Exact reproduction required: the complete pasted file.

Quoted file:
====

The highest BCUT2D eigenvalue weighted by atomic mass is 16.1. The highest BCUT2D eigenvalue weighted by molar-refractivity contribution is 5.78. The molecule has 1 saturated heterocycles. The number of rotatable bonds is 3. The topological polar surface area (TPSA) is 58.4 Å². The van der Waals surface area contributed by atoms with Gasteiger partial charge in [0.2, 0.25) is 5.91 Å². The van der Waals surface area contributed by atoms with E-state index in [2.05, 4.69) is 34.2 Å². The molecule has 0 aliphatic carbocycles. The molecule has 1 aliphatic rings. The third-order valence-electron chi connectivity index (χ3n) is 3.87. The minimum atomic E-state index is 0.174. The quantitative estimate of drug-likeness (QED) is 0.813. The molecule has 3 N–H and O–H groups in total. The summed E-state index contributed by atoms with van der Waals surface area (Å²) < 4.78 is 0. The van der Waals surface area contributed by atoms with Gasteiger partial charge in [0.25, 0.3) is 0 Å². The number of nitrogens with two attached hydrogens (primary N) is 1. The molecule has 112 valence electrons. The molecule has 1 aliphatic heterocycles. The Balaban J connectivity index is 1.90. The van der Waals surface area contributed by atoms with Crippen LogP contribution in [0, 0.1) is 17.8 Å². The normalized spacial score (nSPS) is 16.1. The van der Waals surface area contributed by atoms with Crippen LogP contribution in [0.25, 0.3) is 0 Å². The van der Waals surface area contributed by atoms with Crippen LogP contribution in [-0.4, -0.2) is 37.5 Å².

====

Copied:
The highest BCUT2D eigenvalue weighted by atomic mass is 16.1. The highest BCUT2D eigenvalue weighted by molar-refractivity contribution is 5.78. The molecule has 1 saturated heterocycles. The number of rotatable bonds is 3. The topological polar surface area (TPSA) is 58.4 Å². The van der Waals surface area contributed by atoms with Gasteiger partial charge in [0.2, 0.25) is 5.91 Å². The van der Waals surface area contributed by atoms with E-state index in [2.05, 4.69) is 34.2 Å². The molecule has 0 aliphatic carbocycles. The molecule has 1 aliphatic rings. The third-order valence-electron chi connectivity index (χ3n) is 3.87. The minimum atomic E-state index is 0.174. The quantitative estimate of drug-likeness (QED) is 0.813. The molecule has 3 N–H and O–H groups in total. The summed E-state index contributed by atoms with van der Waals surface area (Å²) < 4.78 is 0. The van der Waals surface area contributed by atoms with Gasteiger partial charge in [0.25, 0.3) is 0 Å². The number of nitrogens with two attached hydrogens (primary N) is 1. The molecule has 112 valence electrons. The molecule has 1 aliphatic heterocycles. The Balaban J connectivity index is 1.90. The van der Waals surface area contributed by atoms with Crippen LogP contribution in [0, 0.1) is 17.8 Å². The normalized spacial score (nSPS) is 16.1. The van der Waals surface area contributed by atoms with Crippen LogP contribution in [0.25, 0.3) is 0 Å². The van der Waals surface area contributed by atoms with Crippen LogP contribution in [-0.4, -0.2) is 37.5 Å².